3 Cancer-Fighting Foods Recommended by Rosemary Barclay of Old Lyme, CT

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Rosemary Barclay of Old Lyme CT Cancer Fighting Foods Rosemary Barclay of Old Lyme CT Cancer Fighting Foods

Rosemary Barclay of Old Lyme, CT recommends natural foods that cancer survivors should incorporate into their diets.

Rosemary Barclay

Nutrition directly affects major areas of your life including your health, energy levels, mood, skin, immunity, and general well-being. What you eat is also directly related to your risk of developing diseases like cancer. Certain foods are associated with decreasing cancer growth, while other foods are associated with worsening the risk. For cancer survivors and those in remission, it is essential to know which foods to incorporate into your diet regularly to stay healthy.

Rosemary Barclay of Old Lyme, CT, founder, and owner of Bonne Santé Wellness Center in Old Lyme, Ct., shares 3 foods for cancer survivors to add to their dinner plates.


This popular green vegetable is in the cruciferous family. Broccoli has been known to contain sulforaphane, which was shown in animal studies to reduce tumor size. Consuming vegetables in the cruciferous family may also be associated with lowering risk for colorectal cancer. Rosemary Barclay suggests adding steamed broccoli to your dinner plate, or eating it raw with dip as a snack. When vegetables are cooked, they do lose a percentage of their nutrients. Try to eat raw fruits and vegetables as much as possible. Cauliflower, cabbage, kale, bok choy and brussel sprouts are also part of the cruciferous family. Rosemary Barclay of Old Lyme, CT, suggests making a slaw of these vegetables to boost immunity and fight free radicals that often lead to cancer production.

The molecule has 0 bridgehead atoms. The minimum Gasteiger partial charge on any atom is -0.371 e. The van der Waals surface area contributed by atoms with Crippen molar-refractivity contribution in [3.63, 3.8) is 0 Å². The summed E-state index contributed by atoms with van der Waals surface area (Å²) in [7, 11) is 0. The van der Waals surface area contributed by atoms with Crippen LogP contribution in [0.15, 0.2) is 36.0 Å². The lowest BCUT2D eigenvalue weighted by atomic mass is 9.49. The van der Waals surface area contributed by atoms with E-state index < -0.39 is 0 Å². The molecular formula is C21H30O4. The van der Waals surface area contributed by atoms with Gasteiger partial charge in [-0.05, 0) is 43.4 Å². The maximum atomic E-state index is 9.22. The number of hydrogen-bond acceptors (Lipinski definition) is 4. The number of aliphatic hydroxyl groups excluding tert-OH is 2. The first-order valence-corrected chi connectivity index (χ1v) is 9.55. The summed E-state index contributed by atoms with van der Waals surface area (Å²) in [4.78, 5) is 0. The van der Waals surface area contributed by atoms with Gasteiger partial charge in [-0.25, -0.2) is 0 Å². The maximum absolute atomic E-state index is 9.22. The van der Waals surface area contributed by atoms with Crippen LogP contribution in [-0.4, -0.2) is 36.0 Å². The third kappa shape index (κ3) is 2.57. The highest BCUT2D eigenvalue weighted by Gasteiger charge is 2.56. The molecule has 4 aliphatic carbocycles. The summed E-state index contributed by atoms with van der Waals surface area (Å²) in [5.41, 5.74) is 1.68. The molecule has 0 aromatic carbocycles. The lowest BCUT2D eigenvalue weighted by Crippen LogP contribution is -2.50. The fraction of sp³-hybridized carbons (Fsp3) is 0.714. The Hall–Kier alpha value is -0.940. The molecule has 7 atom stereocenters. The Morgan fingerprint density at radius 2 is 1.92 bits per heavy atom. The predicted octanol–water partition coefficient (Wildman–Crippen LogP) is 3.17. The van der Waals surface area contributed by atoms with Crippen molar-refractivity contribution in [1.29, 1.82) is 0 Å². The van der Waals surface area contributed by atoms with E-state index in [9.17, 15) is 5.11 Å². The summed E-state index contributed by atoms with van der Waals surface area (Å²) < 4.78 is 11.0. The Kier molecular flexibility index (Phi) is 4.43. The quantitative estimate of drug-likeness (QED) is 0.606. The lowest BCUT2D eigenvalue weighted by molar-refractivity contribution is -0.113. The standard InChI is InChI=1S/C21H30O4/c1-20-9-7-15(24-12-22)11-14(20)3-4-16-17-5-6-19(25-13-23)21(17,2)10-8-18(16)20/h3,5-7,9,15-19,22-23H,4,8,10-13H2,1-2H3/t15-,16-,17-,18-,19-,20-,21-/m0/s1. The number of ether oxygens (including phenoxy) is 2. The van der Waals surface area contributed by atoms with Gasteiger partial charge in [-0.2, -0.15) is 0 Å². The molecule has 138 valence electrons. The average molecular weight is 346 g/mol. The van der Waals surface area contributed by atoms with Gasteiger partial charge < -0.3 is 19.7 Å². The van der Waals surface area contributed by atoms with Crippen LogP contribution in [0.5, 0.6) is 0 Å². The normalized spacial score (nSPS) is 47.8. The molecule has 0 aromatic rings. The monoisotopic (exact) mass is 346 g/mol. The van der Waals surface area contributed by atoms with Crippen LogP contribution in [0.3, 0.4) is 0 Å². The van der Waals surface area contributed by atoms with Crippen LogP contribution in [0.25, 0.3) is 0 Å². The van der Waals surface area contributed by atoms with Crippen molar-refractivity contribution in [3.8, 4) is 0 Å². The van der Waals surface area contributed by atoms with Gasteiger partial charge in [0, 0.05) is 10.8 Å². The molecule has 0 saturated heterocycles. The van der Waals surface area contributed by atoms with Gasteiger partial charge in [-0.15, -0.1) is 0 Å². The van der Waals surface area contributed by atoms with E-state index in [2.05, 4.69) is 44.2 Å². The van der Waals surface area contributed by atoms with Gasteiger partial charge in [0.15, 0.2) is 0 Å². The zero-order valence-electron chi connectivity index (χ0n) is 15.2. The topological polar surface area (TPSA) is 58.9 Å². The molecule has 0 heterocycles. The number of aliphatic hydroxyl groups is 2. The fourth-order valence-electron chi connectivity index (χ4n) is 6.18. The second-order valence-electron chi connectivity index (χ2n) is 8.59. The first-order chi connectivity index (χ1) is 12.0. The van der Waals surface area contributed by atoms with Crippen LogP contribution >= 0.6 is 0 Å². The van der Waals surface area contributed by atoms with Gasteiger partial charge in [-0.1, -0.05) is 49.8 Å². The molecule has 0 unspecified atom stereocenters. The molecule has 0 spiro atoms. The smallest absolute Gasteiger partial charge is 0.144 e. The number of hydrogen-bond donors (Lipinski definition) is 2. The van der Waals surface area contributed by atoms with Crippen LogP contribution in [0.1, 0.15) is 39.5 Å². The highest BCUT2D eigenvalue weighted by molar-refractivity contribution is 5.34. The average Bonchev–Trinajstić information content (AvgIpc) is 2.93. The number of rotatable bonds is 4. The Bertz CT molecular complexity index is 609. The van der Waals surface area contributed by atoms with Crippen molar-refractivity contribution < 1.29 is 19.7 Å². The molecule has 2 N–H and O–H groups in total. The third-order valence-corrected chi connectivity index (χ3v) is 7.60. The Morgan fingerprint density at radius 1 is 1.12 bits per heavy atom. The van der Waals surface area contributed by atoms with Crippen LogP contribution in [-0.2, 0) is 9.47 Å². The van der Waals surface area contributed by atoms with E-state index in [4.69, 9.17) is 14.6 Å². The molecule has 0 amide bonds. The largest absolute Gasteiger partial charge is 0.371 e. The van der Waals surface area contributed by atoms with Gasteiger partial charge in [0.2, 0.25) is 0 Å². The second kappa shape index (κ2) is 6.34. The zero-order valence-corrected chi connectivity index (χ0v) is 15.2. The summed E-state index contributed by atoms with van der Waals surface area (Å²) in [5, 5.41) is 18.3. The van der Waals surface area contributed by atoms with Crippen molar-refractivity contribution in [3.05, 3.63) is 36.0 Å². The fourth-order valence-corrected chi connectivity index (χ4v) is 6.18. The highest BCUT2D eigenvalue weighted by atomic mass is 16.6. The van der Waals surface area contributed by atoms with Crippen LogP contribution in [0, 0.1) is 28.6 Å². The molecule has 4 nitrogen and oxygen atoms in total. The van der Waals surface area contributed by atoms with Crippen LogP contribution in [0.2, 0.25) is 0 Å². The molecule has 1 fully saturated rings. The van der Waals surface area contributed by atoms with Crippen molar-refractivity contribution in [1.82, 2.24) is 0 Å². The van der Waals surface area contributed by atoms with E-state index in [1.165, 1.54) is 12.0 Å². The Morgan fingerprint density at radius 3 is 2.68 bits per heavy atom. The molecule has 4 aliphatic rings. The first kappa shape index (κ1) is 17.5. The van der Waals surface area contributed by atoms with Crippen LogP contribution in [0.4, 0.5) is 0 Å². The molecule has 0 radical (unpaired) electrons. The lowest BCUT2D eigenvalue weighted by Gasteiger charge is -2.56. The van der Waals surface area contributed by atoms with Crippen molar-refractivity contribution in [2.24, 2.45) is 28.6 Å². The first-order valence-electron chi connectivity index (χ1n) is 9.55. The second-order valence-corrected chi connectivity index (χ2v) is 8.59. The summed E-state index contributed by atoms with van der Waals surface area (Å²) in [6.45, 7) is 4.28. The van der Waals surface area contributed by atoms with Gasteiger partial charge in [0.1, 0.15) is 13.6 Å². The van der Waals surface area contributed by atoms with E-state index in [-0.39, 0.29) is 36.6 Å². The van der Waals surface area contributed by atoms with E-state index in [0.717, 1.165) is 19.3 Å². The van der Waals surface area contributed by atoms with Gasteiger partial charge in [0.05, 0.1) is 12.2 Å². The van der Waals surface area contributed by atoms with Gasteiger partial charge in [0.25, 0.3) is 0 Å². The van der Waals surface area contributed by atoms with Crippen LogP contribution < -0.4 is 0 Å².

High in fiber, folate, and protein, beans are a delicious source of nutrients. They are made of resistant starch which is not digested in the small intestine but instead used in the colon to make short-chain fatty acids. Rosemary Barclay of Old Lyme, CT explains that they are also a natural source of antioxidants from a variety of phytochemicals, which has been shown by research to reduce certain types of cancer. Beans, yellow split peas and red lentils or pulses as they are sometimes called, contain lignans and saponins, resistant starches and a different class of antioxidants that are protective against cancer. Use these pulses in soups, chillis or stews to promote protection against cancer.


This food is high in anthocyanins, a flavonoid with antioxidant properties. It can be found readily in blueberries, raspberries, cranberries, and blackcurrants. Laboratory research has shown that they not only help to treat and prevent cancer, but also slow down aging. Rosemary Barclay of Old Lyme, CT suggests washing berries very well to remove pesticides and chemicals before adding them into a healthy snack, like plain Greek yogurt. Cancer-fighting berries can also be added to oatmeal and smoothies. Blueberries are particularly high in antioxidant power due to their variety of phytochemicals such as anthocyanins, quercetin, catechins, ellagic acid and resveratrol so its recommended that you consume small amounts daily.

About Rosemary Barclay

Rosemary Barclay believes that nutrition is fundamental to good health, and affects many facets of well-being including the skin, energy, immunity, mood, and performance. The Bonne Santé Wellness Center in Old Lyme, CT, offers solutions to problematic skin without the use of antibiotics or harsh chemicals.
She earned a bachelor’s degree and a Ph.D. in biochemistry in addition to becoming a board-certified nutrition specialist, certified esthetician, and acne specialist. Rosemary Barclay lives in Old Lyme, CT.